Kelly - Reeves isn't often cast in period films. I can only think of three instances off the top of my head, and the last time was in MUCH ADO ABOUT NOTHING...which was directed by Kenneth Branagh!!!! Full circle, people.

John - I can't blame you for hating Coppola's film, but I don't. I merely dislike it. Sometimes I dislike it very, very much, but other times I'm more forgiving. I can pick out more performances and moments that I enjoy from DRACULA than I can from FRANEKNSTEIN, anyway. I like Tom Waits and Gary Oldman, for instance, and some bits of creepy weirdness here and there. Plus that movie has nudity.

Greg said...

John's right about Coppola's Dracula being boring. I find Brannagh's work boring as well. When any film seems more like a ragtag collection of disconnected scenes and random images, boredom besets the mind quickly. Neither movie has any feel for pacing or flow. They're just frenetic. Pointlessly so.

Will Errickson said...

I was fairly obsessed yet still disappointed with Coppola's DRACULA when it came out. That obsession, however, is comprised of four words: SADIE FROST AS LUCY. I mean, gosh. Truly one of the vampire ladies for the ages.

That said, I *hated* how it billed itself as a faithful adaptation of Stoker's novel when it was anything but. I hate Dracula as some lovelorn old fop; and actually, Richard Matheson had already done the Dracula/Mina as star-crossed lovers from the past in the Dan Curtis DRACULA with Palance, if I recall correctly. So it wasn't even *original.* Give me the Louis Jordan BBCTV one from '77. Then again, I don't think any one single Dracula movie has ever done the novel justice... but does a filmmaker *need* to? They just need to get the mythology right, and Coppola and screenwriter Hart do *not* (I'd forgotten till just now he also wrote Branagh's film).

But the score is quite effective (perhaps you've noticed it used in various movie trailers over the years; I know I have) and I think the opening, BS as it may be according to Stoker, is damn chilling. Oldman does fine, fine work throughout. I did like, however, Coppola's linking of him with the Beast from Cocteau's BEAUTY AND THE BEAST. And Jesus Christ, too, I suppose. *That* seemed legitimately Stokerian.

But Branagh's FRANKENSTEIN is, along with the Brando version of DR. MOREAU, one of the worst major motion pictures I've ever paid to see in a movie theater on opening night.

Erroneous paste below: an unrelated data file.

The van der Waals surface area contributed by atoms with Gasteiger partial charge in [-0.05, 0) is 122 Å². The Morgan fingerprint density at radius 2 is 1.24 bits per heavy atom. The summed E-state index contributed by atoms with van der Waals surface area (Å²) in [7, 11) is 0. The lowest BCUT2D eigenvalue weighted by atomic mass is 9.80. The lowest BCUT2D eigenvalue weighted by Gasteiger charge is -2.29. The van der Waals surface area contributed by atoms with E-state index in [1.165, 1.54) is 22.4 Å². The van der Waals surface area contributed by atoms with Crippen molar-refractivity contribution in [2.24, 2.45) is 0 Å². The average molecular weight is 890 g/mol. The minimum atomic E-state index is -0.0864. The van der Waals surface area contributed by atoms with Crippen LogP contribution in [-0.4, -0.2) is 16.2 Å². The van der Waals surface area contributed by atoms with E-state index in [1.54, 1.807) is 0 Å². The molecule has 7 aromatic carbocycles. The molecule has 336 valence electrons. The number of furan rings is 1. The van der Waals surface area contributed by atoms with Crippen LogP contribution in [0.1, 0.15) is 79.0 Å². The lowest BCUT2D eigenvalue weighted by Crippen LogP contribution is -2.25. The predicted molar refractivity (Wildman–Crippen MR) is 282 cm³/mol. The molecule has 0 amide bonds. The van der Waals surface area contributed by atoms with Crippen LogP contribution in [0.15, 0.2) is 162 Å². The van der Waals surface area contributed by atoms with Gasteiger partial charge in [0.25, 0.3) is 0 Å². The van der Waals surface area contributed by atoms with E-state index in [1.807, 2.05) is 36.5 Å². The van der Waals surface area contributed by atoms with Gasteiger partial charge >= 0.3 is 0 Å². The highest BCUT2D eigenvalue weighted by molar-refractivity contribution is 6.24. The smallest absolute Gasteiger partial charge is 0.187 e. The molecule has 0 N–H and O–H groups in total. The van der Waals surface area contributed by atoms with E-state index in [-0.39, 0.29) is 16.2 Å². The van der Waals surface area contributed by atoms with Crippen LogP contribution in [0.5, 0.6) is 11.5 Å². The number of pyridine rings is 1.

Greg said...

But Branagh's FRANKENSTEIN is, along with the Brando version of DR. MOREAU, one of the worst major motion pictures I've ever paid to see in a movie theater on opening night.

Ha, yeah, Brando's DR. MOREAU. That thing's an atrocity.

John said...

Neither movie has any feel for pacing or flow. They're just frenetic. Pointlessly so.

Exactly. Two pretty moody slow-burning classic horror stories rendered bright, sterile, and fast-paced as a typical Hollywood blockbuster. The effect was kind of like trying to watch a stale Hammer costume horror flick and a brash Broadway musical at the same time.

Dr. Moreau didn't fare any better, but at least the too-brief spectacle of Brando hamming it up majestically in the title role provided some distraction.

Patricia Perry said...

Ha, yeah, Brando's DR. MOREAU. That thing's an atrocity.

Within a certain group of moviegoin friends of mine "Islad of Dr. Moreau" is code for "Really BAD movie!" We'll be at some Godawful thing at the multiplex, and inevitably, one of us will lean into the rest of the group and whisper "Island of Dr. Moreau..."

Tony Dayoub said...

Obviously I'm in the minority here, but I really like both. As an opera lover and a formalist, I love those qualities in each film. Both are flawed, and obviously Coppola's is less so, but I give Branagh points for going out on a limb. FRANKENSTEIN's got some genuine chills (anything involving Bonham-Carter's death and post-mortem). Shut the sound off, pop in a CD of the soundtrack, and you've got quite a nice basis for a silent movie there, too.

bill r. said...

You miss so much when you think nobody's reading a given post anymore!

Well, broadly: THE ISLAND OF DR. MOREAU ain't good, I agree, but I don't think it's badness has a patch on Branagh's film. It at least has Brando, as John points out. Plus, I honestly don't remember getting a true "What the fuck are they doing???" vibe until the last third of that film, or so, whereas I had that feeling from the very beginning of Frankenstein.

And Tony, I don't entirely disagree with you -- only almost entirely. There is a shot post-Elizabeth's death, when Branagh is getting her body ready for reanimation, when he's dragging her corpse, and the camera is following her feet dragging across the floor, and the severed head of the nanny (or whatever) slides in an out of view. That's a nice, creepy little shot. But it's noticable mainly because the effectiveness is so isolated.

I remember when I first saw it thinking the moment when the reanimated Elizabeth breaks the lantern over her head and bursts into flame was really amazing and powerful, but I watch it now and think "Why in the hell did she do that? Disturbing and blasphemous and immoral her reanimation may well be, but just a minute ago she seemed (creepily) happy to be dancing with Victor. Now she sees two guys arguing and decides 'That's it, I'm burning myself alive'?"